The core of IoT monitoring is streaming readings from a sensor (or network of sensors) to a realtime dashboard as the data changes. To do this, we need a data stream network to publish the data from the sensor, and a live-updating dashboard to subscribe to the readings and display them in realtime.

    In this post, we’re going to collect pressure data with a sensor, and stream that data to a realtime dashboard; in this case, visualizing the data as a realtime gauge chart. We’ll run the pressure sensor on an Arduino board, and the EON JavaScript framework to visualize the readings as a gauge chart.

    realtime dashboard for iot readings

    In the video below, we give a live demonstration of the application in-action, as well as a code walkthrough. Now, let’s get to coding!

    IoT Gauge Chart Resources

    Server Side – Collecting Readings

    First, create a JavaScript file app.js Then, install two npm packages. These two packages will be installed globally.

    npm install pubnub -g
    npm install johnny-five -g

    Inside the JavaScript file, first mention the packages required and the variables needed.

    Here, we have required both the Johnny-Five and PubNub packages. In the pubnub variable, input your unique publish and subscribe keys.

    To get your unique publish/subscribe keys, you’ll first need to sign up for a PubNub account. Once you sign up, you can get your unique PubNub keys in the PubNub Developer Dashboard. Our free Sandbox tier should give you all the bandwidth you need to build and test your app with the PubNub API.

    Then we initiate the Arduino:

    Here, ‘five’ has a board module, where inside we set up the sensor on pin ‘A0’ which will collect the readings every 1000ms. You can read more about the board component initialization and usage here, as well as the Johnny-Five sensors’ APIs here.

    Once everything is set up, we can start sending and receiving the events (ie. the pressure sensor readings).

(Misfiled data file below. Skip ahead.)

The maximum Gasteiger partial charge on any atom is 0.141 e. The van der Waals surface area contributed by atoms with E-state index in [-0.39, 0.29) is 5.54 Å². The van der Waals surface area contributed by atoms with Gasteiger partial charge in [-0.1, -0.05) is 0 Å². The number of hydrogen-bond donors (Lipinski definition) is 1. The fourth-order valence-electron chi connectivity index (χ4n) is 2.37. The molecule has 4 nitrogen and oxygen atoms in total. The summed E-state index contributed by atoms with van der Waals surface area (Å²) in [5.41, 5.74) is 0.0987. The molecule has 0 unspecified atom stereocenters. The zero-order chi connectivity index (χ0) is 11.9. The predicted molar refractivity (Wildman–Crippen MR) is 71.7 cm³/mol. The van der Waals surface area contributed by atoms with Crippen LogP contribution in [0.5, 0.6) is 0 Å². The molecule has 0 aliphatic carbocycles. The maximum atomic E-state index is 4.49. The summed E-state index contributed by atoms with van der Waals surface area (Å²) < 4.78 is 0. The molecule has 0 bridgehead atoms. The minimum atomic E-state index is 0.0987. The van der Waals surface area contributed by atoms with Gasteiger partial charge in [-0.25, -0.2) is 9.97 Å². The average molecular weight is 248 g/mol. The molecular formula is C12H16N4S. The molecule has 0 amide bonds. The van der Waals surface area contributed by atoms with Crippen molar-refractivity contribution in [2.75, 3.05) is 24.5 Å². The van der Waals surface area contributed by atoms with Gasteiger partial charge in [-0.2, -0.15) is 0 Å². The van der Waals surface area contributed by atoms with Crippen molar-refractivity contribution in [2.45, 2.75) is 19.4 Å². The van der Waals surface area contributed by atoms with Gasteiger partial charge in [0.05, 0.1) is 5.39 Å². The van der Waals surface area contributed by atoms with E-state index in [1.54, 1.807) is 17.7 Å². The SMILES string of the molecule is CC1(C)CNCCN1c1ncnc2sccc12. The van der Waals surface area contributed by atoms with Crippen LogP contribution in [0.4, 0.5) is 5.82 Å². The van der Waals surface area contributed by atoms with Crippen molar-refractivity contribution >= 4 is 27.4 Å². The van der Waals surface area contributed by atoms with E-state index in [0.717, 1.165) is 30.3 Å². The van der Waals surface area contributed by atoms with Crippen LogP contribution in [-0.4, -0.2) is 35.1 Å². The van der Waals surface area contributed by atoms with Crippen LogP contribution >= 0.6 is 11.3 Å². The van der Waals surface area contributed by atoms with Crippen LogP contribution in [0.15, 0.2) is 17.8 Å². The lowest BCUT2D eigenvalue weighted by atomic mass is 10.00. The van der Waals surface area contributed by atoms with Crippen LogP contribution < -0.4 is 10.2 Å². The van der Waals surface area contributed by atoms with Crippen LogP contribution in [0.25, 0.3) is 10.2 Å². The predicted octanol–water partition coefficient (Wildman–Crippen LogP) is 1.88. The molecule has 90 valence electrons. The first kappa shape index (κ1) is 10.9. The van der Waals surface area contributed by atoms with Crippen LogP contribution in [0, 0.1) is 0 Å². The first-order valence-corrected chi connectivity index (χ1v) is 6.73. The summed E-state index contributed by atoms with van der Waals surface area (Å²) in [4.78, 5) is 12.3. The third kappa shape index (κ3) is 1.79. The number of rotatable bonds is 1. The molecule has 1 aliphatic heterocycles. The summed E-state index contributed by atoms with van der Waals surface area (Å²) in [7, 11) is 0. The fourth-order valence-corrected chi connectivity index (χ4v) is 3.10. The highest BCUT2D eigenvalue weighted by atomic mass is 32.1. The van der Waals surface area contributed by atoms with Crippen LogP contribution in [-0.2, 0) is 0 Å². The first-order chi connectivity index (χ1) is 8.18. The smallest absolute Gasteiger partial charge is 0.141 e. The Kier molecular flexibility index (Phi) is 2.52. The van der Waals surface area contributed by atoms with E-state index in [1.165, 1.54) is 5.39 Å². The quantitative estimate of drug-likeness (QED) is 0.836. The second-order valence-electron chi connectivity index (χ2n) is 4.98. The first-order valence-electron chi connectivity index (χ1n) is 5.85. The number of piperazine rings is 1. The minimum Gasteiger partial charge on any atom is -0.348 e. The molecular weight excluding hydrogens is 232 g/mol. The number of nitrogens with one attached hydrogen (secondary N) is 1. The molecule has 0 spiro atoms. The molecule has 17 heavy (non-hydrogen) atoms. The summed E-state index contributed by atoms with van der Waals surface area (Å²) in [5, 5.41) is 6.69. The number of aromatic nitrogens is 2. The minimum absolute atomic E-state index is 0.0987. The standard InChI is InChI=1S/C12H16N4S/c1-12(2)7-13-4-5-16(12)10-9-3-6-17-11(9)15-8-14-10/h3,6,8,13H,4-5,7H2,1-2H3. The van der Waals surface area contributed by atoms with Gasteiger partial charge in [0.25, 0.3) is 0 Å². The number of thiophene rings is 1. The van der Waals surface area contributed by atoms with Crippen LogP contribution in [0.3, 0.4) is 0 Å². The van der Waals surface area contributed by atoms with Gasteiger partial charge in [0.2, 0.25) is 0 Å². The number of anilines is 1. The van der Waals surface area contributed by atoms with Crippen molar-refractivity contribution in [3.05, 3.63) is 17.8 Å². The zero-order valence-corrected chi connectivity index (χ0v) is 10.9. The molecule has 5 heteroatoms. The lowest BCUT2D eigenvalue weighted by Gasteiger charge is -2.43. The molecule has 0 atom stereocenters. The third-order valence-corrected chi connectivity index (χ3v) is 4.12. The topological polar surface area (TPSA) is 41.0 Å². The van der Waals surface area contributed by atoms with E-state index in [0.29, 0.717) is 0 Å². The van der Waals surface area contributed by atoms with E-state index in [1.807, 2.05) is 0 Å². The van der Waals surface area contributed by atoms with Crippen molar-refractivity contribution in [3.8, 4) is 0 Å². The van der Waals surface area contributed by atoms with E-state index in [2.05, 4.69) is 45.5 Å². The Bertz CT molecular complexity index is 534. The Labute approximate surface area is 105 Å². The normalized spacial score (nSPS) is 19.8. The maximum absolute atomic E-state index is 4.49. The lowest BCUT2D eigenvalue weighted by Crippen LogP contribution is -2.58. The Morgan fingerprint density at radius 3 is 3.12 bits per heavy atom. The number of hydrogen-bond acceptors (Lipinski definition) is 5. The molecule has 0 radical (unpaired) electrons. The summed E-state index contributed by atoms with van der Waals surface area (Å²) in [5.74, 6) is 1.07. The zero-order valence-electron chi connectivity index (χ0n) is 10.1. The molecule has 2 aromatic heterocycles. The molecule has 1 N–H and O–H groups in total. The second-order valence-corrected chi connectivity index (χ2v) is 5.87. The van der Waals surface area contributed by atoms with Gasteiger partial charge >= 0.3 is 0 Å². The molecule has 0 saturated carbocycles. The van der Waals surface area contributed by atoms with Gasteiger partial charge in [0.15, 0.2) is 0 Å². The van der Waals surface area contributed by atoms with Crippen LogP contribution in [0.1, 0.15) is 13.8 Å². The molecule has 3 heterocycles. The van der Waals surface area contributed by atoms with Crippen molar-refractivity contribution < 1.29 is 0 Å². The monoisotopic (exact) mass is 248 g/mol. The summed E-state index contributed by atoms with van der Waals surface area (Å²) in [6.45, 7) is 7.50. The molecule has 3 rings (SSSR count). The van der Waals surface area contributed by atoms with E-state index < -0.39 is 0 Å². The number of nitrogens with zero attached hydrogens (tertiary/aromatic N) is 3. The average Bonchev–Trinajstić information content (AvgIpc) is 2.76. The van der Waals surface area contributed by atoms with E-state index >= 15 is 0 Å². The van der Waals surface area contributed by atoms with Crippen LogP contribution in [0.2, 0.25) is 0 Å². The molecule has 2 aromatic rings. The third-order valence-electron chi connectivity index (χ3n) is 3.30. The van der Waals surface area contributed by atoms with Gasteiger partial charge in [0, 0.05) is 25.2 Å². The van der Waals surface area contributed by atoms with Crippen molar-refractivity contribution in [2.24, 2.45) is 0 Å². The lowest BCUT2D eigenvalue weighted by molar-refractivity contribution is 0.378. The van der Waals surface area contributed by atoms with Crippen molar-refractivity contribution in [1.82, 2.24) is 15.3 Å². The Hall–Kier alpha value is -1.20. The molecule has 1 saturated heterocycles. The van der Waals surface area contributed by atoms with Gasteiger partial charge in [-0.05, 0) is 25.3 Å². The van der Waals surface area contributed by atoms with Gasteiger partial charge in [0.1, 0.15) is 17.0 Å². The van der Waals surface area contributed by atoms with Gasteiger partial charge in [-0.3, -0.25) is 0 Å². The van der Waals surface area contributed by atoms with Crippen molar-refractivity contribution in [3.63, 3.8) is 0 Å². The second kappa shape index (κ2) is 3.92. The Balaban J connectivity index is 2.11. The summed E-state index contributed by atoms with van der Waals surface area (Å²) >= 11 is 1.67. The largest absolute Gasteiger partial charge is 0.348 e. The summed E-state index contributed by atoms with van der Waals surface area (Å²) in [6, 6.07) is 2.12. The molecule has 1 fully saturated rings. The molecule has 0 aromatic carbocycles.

Here, set the scale of readings that we get from sensor as the range of 0 to 10. Whenever EON receives the data, we convert it into two digit decimals, and then we publish that reading to ‘pubnub-eon-iot’ channel. Inside the message, we have a columns array. Inside that columns array, we have just one array.

    The first element is by default ‘data’. And second element is the data we are getting from the sensor and passing to channel.

    With that, the serve side is ready. Here’s the full code.

    Client Side – Gauge Chart

    For this tutorial, our client side will be a single HTML file that displays the gauge chart.

    Here’s what our HTML looks like:

    Inside a basic HTML template, add the JavaScript and CSS file for EON charts through the PubNub CDN:

    Then add a div with id ‘gauge’ inside the body where we will add the chart. Just after <body>, we added the JavaScript tag which will receives the data from PubNub channel and adds it to HTML.

    Receiving Data with EON

    ‘eon.chart’ returns a C3 chart object. We supplied the PubNub channel name to the channel parameter. Inside ‘generate’ parameter, we mention where the chart will be coming in the bindto parameter as the id or class of the HTML tag where it will be put (i.e. #gauge).

    In the data object, we only have to specify the type, i.e. gauge. It will be automatically bound to the data parameter of the columns on the server side. This provides us another object called ‘gauge’ where we set the minimum and maximum value of the gauge. We can also define the color pattern it should display on the gauge when a particular value is crossed.

    Running the Program

    To run this program, you have to push the Standard Firmata file from the Arduino IDE to your board first and then run ‘node app.js’. Open the index.html in the browser. With that, we’re now streaming live pressure data from the Arduino to our live gauge chart.

    gauge chart

    Realtime Visualizations

    We have a ton of other ways to display IoT sensor data, all using EON, our new JavaScript framework for realtime dashboards, charts, and maps. EON plays nicely with a wide variety of boards, including Raspberry Pi, Arduino, Atmel, and Texas Instruments (and all their sensor modules), and offers a number of different types of charts. Even better, EON is built for scale, so feel free to stream from any number of channels to create robust, beautiful dashboards.

    To learn more about EON and its use cases, watch the video below.

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